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Thailand's tropical winemakers set out to rival Tuscany

'New latitude' labels are winning prizes, despite climate and soil issues

Winemaker Nikki Lohitnavy inspects vines at the family-owned GranMonte Asoke Valley winery, a roughly two-hour drive north of Bangkok. The area has evolved into a Thai version of Italy's Tuscany.   © Denis D. Gray

KHAO YAI, Thailand -- Nestled in a lush, humid valley where wild elephants come to snack among its banana groves, GranMonte may not be everyone's image of a classical vineyard. But its owners have set their sights high, aiming to challenge the world's finest vintages.

Energized and overhauled in recent years by Thailand's best-qualified and only female winemaker, the family-owned GranMonte Asoke Valley winery has already garnered a slew of awards in European and Asian competitions, and continues to experiment and innovate.

It is one of half a dozen wineries strung along the northern boundary of Khao Yai National Park, a region of forested hills, limestone crags and mushrooming tourism development that has evolved into a Thai version of Italy's Tuscany or California's Napa Valley. It was here, about two hours' drive northeast of Bangkok, that Thailand's pioneering winemakers planted their first grape vines just two decades ago.

"I don't think there is a limit to what we can achieve. The climate and soil may be different but you just have to know how to work out these things," said GranMonte's Nikki Lohitnavy, discounting the traditional notion that fine wines can be created only between the 30th and 50th degrees of latitude, and in Mediterranean-type climates. Thailand, which lies between five and 20 degrees north, falls into a growing category of "new latitude" winemaking countries that also includes India, Myanmar, Indonesia, Brazil, Mexico, Ethiopia, Kenya and China's Yunnan Province.

"We changed everything," Nikki said, talking about her work as general manager and winemaker after rejoining Thailand's "First Family of Wine" on her return from Australia, where in 2008 she earned a bachelor's degree in viticulture and oenology from the University of Adelaide. Her father, winery founder Visooth, serves as CEO, her mother Sakuna is president and handles finances, and younger sister Mimi heads marketing.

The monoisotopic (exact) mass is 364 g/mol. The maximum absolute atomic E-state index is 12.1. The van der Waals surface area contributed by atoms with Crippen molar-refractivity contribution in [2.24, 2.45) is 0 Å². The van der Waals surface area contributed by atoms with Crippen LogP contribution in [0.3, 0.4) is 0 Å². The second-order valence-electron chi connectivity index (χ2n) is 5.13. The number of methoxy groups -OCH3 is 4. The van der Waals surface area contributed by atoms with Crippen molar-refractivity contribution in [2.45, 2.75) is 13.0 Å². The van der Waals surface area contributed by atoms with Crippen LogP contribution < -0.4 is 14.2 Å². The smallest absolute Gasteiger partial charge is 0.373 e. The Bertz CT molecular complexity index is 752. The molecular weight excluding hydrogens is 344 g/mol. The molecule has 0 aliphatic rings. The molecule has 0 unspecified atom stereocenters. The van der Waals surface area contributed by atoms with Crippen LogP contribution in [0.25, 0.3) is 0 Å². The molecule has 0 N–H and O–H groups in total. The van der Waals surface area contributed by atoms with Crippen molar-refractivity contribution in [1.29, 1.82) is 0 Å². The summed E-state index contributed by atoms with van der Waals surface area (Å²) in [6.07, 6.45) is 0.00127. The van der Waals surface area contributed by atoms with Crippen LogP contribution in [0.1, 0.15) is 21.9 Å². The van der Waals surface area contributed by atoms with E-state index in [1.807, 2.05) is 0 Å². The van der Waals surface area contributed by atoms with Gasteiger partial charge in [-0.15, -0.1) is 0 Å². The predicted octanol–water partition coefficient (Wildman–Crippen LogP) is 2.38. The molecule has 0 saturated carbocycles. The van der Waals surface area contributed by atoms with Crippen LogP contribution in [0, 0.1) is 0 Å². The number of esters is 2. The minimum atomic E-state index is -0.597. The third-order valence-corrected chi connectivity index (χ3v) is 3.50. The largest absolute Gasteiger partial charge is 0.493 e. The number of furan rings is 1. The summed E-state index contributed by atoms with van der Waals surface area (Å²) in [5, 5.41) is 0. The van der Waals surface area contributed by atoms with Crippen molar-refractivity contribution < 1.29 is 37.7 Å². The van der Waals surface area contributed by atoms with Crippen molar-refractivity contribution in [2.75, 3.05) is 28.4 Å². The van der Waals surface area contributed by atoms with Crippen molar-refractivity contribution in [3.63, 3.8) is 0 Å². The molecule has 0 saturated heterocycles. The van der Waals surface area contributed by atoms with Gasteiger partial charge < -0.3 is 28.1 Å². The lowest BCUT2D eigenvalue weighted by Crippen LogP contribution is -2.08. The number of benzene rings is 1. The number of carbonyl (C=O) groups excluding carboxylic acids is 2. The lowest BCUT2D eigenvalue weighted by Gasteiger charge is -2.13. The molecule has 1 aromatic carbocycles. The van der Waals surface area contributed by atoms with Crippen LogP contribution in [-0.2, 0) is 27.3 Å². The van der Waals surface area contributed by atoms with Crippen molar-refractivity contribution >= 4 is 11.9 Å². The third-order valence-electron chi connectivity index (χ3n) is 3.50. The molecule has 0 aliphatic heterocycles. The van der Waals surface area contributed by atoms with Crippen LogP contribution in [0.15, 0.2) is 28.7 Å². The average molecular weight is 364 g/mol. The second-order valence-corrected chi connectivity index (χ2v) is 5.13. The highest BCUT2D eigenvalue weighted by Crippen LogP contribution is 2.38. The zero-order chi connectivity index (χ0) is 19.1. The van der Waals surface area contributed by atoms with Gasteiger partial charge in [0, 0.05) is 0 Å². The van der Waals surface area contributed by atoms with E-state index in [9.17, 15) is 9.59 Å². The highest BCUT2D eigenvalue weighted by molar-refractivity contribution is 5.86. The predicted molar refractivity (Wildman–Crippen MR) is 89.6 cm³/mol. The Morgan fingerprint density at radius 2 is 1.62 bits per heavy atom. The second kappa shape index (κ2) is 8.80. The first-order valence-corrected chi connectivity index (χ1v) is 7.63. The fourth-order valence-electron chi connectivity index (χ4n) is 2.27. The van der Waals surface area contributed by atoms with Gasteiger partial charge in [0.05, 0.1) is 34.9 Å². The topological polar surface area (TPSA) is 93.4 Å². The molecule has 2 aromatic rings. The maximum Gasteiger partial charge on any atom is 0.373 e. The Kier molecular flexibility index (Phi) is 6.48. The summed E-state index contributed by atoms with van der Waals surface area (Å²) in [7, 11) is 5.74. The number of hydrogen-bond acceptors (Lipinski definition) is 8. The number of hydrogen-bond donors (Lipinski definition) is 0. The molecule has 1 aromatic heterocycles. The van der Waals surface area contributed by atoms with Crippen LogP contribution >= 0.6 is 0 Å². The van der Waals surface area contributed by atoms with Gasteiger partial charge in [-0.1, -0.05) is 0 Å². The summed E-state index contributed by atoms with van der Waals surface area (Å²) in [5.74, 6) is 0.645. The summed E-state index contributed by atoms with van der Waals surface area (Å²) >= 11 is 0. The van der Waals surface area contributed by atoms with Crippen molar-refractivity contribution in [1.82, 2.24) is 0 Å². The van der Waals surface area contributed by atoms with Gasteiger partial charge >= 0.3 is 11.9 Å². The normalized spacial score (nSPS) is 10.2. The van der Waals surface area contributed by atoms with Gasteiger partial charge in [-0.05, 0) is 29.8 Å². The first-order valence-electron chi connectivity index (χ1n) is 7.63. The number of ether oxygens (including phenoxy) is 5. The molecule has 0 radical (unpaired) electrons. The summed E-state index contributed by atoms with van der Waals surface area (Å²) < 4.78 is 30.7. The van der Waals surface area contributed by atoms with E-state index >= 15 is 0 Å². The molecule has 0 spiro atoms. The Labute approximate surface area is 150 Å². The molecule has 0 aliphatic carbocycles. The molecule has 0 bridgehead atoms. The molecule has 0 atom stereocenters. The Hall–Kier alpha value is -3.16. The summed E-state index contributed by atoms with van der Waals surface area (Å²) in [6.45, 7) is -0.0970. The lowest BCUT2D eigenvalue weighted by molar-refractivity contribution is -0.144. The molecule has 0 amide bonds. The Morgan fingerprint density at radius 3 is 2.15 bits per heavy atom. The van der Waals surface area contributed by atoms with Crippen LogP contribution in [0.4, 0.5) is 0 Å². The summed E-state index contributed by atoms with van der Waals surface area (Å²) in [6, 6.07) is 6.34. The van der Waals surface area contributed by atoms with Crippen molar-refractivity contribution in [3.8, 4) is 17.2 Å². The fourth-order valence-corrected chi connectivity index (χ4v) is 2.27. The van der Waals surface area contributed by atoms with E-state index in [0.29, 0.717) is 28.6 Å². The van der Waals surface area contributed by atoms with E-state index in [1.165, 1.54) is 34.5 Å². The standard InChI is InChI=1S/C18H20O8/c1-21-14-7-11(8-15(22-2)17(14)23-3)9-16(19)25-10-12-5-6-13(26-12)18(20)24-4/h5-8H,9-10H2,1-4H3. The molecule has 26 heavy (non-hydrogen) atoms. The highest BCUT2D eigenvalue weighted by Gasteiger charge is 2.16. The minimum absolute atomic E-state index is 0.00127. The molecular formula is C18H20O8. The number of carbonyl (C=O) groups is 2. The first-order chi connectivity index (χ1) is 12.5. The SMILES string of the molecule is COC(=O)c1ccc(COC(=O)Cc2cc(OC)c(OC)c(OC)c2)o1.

Syrah, along with chenin blanc, have proved the best varieties for winemaking in Thailand.   © Denis D. Gray

Initially growing just chenin blanc and syrah (also known as shiraz) -- the two most suitable grape varieties for the Thai climate -- Nikki has expanded GranMonte's palette to 20 varietals, accepting some and rejecting others as she strives for the best each can yield.

When not striding through the vineyard rows, she oversees her domain via computers in her compact winery, using two microclimate monitoring systems she installed in collaboration with two universities. Sensors and other equipment record rainfall, radiation, sunshine hours, soil moisture and other vital data, which she says is invaluable for deciding when best to plant, prune and harvest.

Without cold winters, which allow for dormancy, vines in tropical settings would normally produce a second crop each year. So to improve strength, health and grape complexity, shoots must be pruned to keep the vines from flowering a second time.

GranMonte sells about 40% of its output at its vineyard shop, a popular tourist stop.   © Denis D. Gray

"In the end these systems help the quality of the wine, and help us to manage things," said the dynamic 32-year-old, who works seven days a week and eschews a social life but says she would not trade her environment for an urban lifestyle. She does travel, though, having worked and consulted at wineries in Europe, South America and the U.S., bringing back new ideas.